Testing it with two tracks, Outkast’s Rosa Parks and Muse’s Symphony part 3 where both tracks offer completely different levels of bass, treble and mid tones, the Flip 2 worked wonderfully for such a small speaker. At the beginning of Rosa Parks, there is a faint beat which is normally lost on headphones and some speakers however the JBL worked wonderfully. This speaker sounds a lot larger than it actually is and can compete with some of the top end speakers out there.

The downside that I have found with this speaker, is the battery life. It lasts 5 hours which is great but depending on the volume that figure may drop. I have found if you can plug it just do that and leave the wireless playing for when you really need it.

So go try it out and I can assure you, you will not be disappointed.

Spec Sheet:

Transducers: 40mm x2

Amplifier power: 2x6w

Frequency response: 100Hz – 20KHz

Signal to noise ratio: 80dB

Input connections: AUX/ Bluetooth

Battery: 5hrs listening time

Charge time: 3 hours by adapter

Music is everywhere – MuteFish

Music is anywhere you turn. A child banging on some pots and pans in the kitchen all the way up to the professionals in recording studios with millions of pounds with equipment. It can be in a place where you least expect to be swept off your feet. Walking along the cold streets near Dublin’s world famous ‘Temple Bar’ a crowd had gathered. Then the sound of fast tempo music filled the air. Muscling my way to the front of the crowd, six men surrounded by instruments banging on them profusely created a sound that was not only serenading but also warmed the inner depths of the body and soul. This was the first experience I had of ‘MuteFish’.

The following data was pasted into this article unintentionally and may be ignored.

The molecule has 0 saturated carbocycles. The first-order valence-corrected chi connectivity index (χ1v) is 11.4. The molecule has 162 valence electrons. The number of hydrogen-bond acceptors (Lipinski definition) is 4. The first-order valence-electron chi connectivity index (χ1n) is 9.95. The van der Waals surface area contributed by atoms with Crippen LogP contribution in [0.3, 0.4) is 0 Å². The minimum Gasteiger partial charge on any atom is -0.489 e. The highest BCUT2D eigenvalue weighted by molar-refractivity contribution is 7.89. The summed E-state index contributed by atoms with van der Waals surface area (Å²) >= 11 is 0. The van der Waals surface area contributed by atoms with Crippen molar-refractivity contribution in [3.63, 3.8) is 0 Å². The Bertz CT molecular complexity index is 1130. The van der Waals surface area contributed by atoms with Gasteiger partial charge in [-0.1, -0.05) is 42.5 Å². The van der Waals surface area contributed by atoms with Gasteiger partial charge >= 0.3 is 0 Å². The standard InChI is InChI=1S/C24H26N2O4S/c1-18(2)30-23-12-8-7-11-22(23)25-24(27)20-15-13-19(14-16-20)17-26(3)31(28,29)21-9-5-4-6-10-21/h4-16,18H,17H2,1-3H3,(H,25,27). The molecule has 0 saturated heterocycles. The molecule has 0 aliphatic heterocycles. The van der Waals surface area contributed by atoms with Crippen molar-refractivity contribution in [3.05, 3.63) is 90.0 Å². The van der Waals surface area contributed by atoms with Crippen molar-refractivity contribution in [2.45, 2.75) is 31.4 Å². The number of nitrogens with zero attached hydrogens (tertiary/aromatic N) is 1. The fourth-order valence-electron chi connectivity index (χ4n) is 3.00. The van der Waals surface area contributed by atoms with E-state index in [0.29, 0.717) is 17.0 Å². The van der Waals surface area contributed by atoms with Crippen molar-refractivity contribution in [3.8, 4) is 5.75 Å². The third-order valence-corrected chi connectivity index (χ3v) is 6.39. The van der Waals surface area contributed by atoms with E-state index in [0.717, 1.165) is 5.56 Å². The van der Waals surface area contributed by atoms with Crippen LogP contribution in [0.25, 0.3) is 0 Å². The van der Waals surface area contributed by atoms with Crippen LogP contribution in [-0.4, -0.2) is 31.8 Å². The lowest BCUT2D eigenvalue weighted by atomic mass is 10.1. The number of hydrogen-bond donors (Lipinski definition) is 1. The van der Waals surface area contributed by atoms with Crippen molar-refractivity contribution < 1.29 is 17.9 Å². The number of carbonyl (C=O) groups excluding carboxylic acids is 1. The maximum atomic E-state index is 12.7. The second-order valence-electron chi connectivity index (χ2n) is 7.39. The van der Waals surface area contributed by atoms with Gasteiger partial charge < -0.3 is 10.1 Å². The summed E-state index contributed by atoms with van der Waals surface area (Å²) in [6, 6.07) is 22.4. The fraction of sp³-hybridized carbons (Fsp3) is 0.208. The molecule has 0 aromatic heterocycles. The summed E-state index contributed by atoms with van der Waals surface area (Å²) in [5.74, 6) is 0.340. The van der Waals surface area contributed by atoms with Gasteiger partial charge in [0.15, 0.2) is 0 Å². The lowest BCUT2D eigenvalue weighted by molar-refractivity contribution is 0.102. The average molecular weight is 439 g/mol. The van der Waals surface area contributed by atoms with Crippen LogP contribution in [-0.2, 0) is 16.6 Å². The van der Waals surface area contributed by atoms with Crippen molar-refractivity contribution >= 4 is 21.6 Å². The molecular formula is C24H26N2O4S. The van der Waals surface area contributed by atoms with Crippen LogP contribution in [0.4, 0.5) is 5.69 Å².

Busking has been a form of performing for many years with the earliest known buskers seen in the 11th century. To busk literally mean to seek which is what this group of six artists intend on doing.

A six-man band comprised of artists from Eastern Europe, the band plays sounds that are a mix of reggae, Irish folk and punk. Tomas Pupalaigis or Tommy as he is known said, “we just play the music, we don’t really think of how its gonna come up at the end.”